For fans of old-style stories.



From the Princess Juniper series , Vol. 3

Having ruled a community of children for a month, a princess heads home to free her kingdom from enemy invaders.

When Princess Juniper received a “brand-new, all-kids country” for her 13th birthday (Princess Juniper of the Hourglass, 2015), she created a romantic valley settlement for her 13 subjects; encountering the Anju, the reclusive, tribal culture of her late mother, she befriended them (Princess Juniper of the Anju, 2016). Now her father’s been overthrown by enemies back at the real castle, so she plots “How to Overthrow a Palace When You Are Understaffed, Underarmed, and Underaged.” Juniper’s team—including a deaf spy who lip-reads implausibly well but also signs and uses a patch of dark fabric stuck to her arm for writing on with chalk—haunts the castle’s hidden hallways and causes “little pranks and mischiefs” until they can manage a true upheaval. Twists and traitors abound, but between luxurious details (foods; a bone-handled comb always in Juniper’s sleeve) and Paquette’s playful diction (“spizzerinctum”; “curiously curious”; “Ruffians we have aplenty”), the vibe is “energetic mayhem” or “showtime!”—never scary. The narrative pace meanders a bit; the appeal is situation and intent more than action. The Anju have only a small role, though it’s still highly problematic for an indigenous-coded group to be at Juniper’s beck and call, even with their blood connection. Everyone besides mixed-race Juniper and the Anju is white.

For fans of old-style stories. (map, cast of characters) (Fantasy. 8-11)

Pub Date: June 6, 2017

ISBN: 978-0-399-17153-6

Page Count: 256

Publisher: Philomel

Review Posted Online: March 29, 2017

Kirkus Reviews Issue: April 15, 2017

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However the compelling fitness of theme and event and the apt but unexpected imagery (the opening sentences compare the...


At a time when death has become an acceptable, even voguish subject in children's fiction, Natalie Babbitt comes through with a stylistic gem about living forever.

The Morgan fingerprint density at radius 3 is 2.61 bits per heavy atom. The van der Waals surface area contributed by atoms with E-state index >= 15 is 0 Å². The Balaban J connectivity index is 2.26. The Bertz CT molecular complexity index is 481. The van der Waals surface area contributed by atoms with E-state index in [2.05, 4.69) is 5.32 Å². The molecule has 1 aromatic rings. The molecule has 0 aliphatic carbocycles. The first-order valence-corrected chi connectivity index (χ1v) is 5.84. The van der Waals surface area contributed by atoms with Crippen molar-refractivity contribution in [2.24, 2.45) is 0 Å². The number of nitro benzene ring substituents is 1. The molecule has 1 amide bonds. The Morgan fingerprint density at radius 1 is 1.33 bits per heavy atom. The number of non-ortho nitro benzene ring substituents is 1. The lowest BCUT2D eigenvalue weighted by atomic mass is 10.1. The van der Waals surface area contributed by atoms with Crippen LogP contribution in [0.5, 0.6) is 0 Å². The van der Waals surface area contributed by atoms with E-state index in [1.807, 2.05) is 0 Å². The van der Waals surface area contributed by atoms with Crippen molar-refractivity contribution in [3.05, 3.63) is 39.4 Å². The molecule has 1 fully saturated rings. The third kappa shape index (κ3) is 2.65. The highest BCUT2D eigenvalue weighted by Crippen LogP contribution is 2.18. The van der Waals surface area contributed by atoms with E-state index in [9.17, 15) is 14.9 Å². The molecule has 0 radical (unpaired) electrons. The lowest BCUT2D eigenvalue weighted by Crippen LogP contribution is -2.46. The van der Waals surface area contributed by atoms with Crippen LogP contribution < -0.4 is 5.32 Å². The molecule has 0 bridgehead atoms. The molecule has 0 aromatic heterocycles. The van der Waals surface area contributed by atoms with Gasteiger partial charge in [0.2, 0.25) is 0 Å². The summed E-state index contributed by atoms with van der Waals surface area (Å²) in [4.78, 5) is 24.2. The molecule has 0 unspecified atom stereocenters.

Protected Winnie, the ten-year-old heroine, is not immortal, but when she comes upon young Jesse Tuck drinking from a secret spring in her parents' woods, she finds herself involved with a family who, having innocently drunk the same water some 87 years earlier, haven't aged a moment since. Though the mood is delicate, there is no lack of action, with the Tucks (previously suspected of witchcraft) now pursued for kidnapping Winnie; Mae Tuck, the middle aged mother, striking and killing a stranger who is onto their secret and would sell the water; and Winnie taking Mae's place in prison so that the Tucks can get away before she is hanged from the neck until....? Though Babbitt makes the family a sad one, most of their reasons for discontent are circumstantial and there isn't a great deal of wisdom to be gleaned from their fate or Winnie's decision not to share it. 

However the compelling fitness of theme and event and the apt but unexpected imagery (the opening sentences compare the first week in August when this takes place to "the highest seat of a Ferris wheel when it pauses in its turning") help to justify the extravagant early assertion that had the secret about to be revealed been known at the time of the action, the very earth "would have trembled on its axis like a beetle on a pin." (Fantasy. 9-11)

Pub Date: Nov. 1, 1975

ISBN: 0312369816

Page Count: 164

Publisher: Farrar, Straus and Giroux

Review Posted Online: April 13, 2012

Kirkus Reviews Issue: Nov. 1, 1975

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A dramatic, educational, authentic whale of a tale.


After a tsunami devastates their habitat in the Salish Sea, a young orca and her brother embark on a remarkable adventure.

Vega’s matriarchal family expects her to become a hunter and wayfinder, with her younger brother, Deneb, protecting and supporting her. Invited to guide her family to their Gathering Place to hunt salmon, Vega’s underwater miscalculations endanger them all, and an embarrassed Vega questions whether she should be a wayfinder. When the baby sister she hoped would become her life companion is stillborn, a distraught Vega carries the baby away to a special resting place, shocking her grieving family. Dispatched to find his missing sister, Deneb locates Vega in the midst of a terrible tsunami. To escape the waters polluted by shattered boats, Vega leads Deneb into unfamiliar open sea. Alone and hungry, the young siblings encounter a spectacular giant whale and travel briefly with shark-hunting orcas. Trusting her instincts and gaining emotional strength from contemplating the vastness of the sky, Vega knows she must lead her brother home and help save her surviving family. In alternating first-person voices, Vega and Deneb tell their harrowing story, engaging young readers while educating them about the marine ecosystem. Realistic black-and-white illustrations enhance the maritime setting.

A dramatic, educational, authentic whale of a tale. (maps, wildlife facts, tribes of the Salish Sea watershed, environmental and geographical information, how to help orcas, author’s note, artist’s note, resources) (Animal fiction. 8-10)

Pub Date: Sept. 1, 2020

ISBN: 978-0-06-299592-6

Page Count: 240

Publisher: Greenwillow Books

Review Posted Online: July 1, 2020

Kirkus Reviews Issue: July 15, 2020

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